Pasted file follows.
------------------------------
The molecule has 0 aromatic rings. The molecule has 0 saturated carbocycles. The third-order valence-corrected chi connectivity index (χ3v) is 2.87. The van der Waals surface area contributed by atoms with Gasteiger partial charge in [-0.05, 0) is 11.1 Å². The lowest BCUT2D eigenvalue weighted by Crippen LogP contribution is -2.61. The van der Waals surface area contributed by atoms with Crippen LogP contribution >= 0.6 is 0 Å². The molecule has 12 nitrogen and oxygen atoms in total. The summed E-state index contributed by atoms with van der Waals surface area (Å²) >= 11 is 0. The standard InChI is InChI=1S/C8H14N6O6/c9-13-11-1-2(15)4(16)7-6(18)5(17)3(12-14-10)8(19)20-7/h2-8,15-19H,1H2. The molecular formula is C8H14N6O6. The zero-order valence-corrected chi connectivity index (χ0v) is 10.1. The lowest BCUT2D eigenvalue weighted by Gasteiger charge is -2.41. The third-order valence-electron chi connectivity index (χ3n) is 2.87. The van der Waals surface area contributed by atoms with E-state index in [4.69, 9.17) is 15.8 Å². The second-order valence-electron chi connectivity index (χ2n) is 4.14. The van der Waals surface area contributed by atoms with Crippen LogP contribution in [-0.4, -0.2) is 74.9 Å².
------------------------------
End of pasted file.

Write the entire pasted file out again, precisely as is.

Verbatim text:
The molecule has 0 aromatic rings. The molecule has 0 saturated carbocycles. The third-order valence-corrected chi connectivity index (χ3v) is 2.87. The van der Waals surface area contributed by atoms with Gasteiger partial charge in [-0.05, 0) is 11.1 Å². The lowest BCUT2D eigenvalue weighted by Crippen LogP contribution is -2.61. The van der Waals surface area contributed by atoms with Crippen LogP contribution >= 0.6 is 0 Å². The molecule has 12 nitrogen and oxygen atoms in total. The summed E-state index contributed by atoms with van der Waals surface area (Å²) >= 11 is 0. The standard InChI is InChI=1S/C8H14N6O6/c9-13-11-1-2(15)4(16)7-6(18)5(17)3(12-14-10)8(19)20-7/h2-8,15-19H,1H2. The molecular formula is C8H14N6O6. The zero-order valence-corrected chi connectivity index (χ0v) is 10.1. The lowest BCUT2D eigenvalue weighted by Gasteiger charge is -2.41. The third-order valence-electron chi connectivity index (χ3n) is 2.87. The van der Waals surface area contributed by atoms with E-state index in [4.69, 9.17) is 15.8 Å². The second-order valence-electron chi connectivity index (χ2n) is 4.14. The van der Waals surface area contributed by atoms with Crippen LogP contribution in [-0.4, -0.2) is 74.9 Å².